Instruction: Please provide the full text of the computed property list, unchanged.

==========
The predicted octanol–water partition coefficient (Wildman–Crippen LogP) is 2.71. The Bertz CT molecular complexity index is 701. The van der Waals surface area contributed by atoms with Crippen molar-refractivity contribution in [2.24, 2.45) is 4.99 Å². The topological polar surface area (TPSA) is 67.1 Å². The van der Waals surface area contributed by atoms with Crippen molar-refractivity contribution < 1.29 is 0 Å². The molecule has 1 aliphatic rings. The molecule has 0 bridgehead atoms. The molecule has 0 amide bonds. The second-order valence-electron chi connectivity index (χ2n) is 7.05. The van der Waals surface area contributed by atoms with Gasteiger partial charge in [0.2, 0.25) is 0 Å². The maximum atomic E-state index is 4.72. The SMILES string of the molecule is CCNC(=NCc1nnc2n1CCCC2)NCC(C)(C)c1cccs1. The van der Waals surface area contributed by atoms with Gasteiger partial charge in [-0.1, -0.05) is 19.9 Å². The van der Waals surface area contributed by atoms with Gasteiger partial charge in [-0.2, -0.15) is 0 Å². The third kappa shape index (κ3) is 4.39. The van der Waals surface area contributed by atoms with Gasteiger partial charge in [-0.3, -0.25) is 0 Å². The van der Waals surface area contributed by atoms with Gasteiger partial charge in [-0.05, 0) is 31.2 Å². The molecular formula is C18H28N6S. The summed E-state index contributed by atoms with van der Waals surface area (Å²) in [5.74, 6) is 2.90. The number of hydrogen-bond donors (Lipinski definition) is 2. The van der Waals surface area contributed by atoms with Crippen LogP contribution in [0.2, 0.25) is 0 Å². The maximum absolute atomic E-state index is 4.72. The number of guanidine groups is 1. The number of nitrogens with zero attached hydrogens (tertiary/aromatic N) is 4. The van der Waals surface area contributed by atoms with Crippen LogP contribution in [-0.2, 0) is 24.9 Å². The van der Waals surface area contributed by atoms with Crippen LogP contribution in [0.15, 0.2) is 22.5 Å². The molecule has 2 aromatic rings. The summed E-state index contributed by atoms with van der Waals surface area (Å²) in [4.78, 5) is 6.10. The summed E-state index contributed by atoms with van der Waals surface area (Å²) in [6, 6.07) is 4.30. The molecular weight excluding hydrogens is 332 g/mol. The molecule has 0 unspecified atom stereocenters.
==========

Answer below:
The predicted octanol–water partition coefficient (Wildman–Crippen LogP) is 2.71. The Bertz CT molecular complexity index is 701. The van der Waals surface area contributed by atoms with Crippen molar-refractivity contribution in [2.24, 2.45) is 4.99 Å². The topological polar surface area (TPSA) is 67.1 Å². The van der Waals surface area contributed by atoms with Crippen molar-refractivity contribution < 1.29 is 0 Å². The molecule has 1 aliphatic rings. The molecule has 0 bridgehead atoms. The molecule has 0 amide bonds. The second-order valence-electron chi connectivity index (χ2n) is 7.05. The van der Waals surface area contributed by atoms with Gasteiger partial charge in [0.2, 0.25) is 0 Å². The maximum atomic E-state index is 4.72. The SMILES string of the molecule is CCNC(=NCc1nnc2n1CCCC2)NCC(C)(C)c1cccs1. The van der Waals surface area contributed by atoms with Gasteiger partial charge in [-0.1, -0.05) is 19.9 Å². The van der Waals surface area contributed by atoms with Gasteiger partial charge in [-0.2, -0.15) is 0 Å². The third kappa shape index (κ3) is 4.39. The van der Waals surface area contributed by atoms with Gasteiger partial charge in [-0.3, -0.25) is 0 Å². The van der Waals surface area contributed by atoms with Gasteiger partial charge in [-0.05, 0) is 31.2 Å². The molecular formula is C18H28N6S. The summed E-state index contributed by atoms with van der Waals surface area (Å²) in [5.74, 6) is 2.90. The number of hydrogen-bond donors (Lipinski definition) is 2. The van der Waals surface area contributed by atoms with Crippen LogP contribution in [0.2, 0.25) is 0 Å². The maximum absolute atomic E-state index is 4.72. The number of guanidine groups is 1. The number of nitrogens with zero attached hydrogens (tertiary/aromatic N) is 4. The van der Waals surface area contributed by atoms with Crippen LogP contribution in [-0.2, 0) is 24.9 Å². The van der Waals surface area contributed by atoms with Crippen LogP contribution in [0.15, 0.2) is 22.5 Å². The molecule has 2 aromatic rings. The summed E-state index contributed by atoms with van der Waals surface area (Å²) in [4.78, 5) is 6.10. The summed E-state index contributed by atoms with van der Waals surface area (Å²) in [6, 6.07) is 4.30. The molecular weight excluding hydrogens is 332 g/mol. The molecule has 0 unspecified atom stereocenters.